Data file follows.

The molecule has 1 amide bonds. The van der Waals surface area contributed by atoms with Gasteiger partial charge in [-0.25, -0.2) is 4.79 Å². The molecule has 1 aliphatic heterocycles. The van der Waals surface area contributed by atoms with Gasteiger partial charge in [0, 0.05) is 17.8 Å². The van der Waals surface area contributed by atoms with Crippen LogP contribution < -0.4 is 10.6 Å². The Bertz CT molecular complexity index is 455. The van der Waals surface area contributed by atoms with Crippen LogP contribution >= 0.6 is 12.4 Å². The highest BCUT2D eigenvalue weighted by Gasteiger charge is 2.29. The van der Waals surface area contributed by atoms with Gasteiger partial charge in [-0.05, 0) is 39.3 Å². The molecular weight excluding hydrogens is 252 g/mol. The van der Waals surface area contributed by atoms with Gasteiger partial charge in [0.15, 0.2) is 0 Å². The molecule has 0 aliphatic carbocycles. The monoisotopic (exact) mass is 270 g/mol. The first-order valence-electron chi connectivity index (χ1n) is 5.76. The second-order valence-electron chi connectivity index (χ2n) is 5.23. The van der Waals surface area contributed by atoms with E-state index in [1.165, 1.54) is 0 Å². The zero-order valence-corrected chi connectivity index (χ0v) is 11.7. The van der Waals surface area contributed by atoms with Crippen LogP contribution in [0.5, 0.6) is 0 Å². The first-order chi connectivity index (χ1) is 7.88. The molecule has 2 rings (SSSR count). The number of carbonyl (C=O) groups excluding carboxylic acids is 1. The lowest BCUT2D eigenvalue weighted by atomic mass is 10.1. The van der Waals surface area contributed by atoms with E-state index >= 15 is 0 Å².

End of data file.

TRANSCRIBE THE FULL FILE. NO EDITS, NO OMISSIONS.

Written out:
The molecule has 1 amide bonds. The van der Waals surface area contributed by atoms with Gasteiger partial charge in [-0.25, -0.2) is 4.79 Å². The molecule has 1 aliphatic heterocycles. The van der Waals surface area contributed by atoms with Gasteiger partial charge in [0, 0.05) is 17.8 Å². The van der Waals surface area contributed by atoms with Crippen LogP contribution < -0.4 is 10.6 Å². The Bertz CT molecular complexity index is 455. The van der Waals surface area contributed by atoms with Crippen LogP contribution >= 0.6 is 12.4 Å². The highest BCUT2D eigenvalue weighted by Gasteiger charge is 2.29. The van der Waals surface area contributed by atoms with Gasteiger partial charge in [-0.05, 0) is 39.3 Å². The molecular weight excluding hydrogens is 252 g/mol. The van der Waals surface area contributed by atoms with Gasteiger partial charge in [0.15, 0.2) is 0 Å². The molecule has 0 aliphatic carbocycles. The monoisotopic (exact) mass is 270 g/mol. The first-order valence-electron chi connectivity index (χ1n) is 5.76. The second-order valence-electron chi connectivity index (χ2n) is 5.23. The van der Waals surface area contributed by atoms with E-state index in [1.165, 1.54) is 0 Å². The zero-order valence-corrected chi connectivity index (χ0v) is 11.7. The van der Waals surface area contributed by atoms with Crippen LogP contribution in [0.5, 0.6) is 0 Å². The first-order chi connectivity index (χ1) is 7.88. The molecule has 2 rings (SSSR count). The number of carbonyl (C=O) groups excluding carboxylic acids is 1. The lowest BCUT2D eigenvalue weighted by atomic mass is 10.1. The van der Waals surface area contributed by atoms with E-state index >= 15 is 0 Å².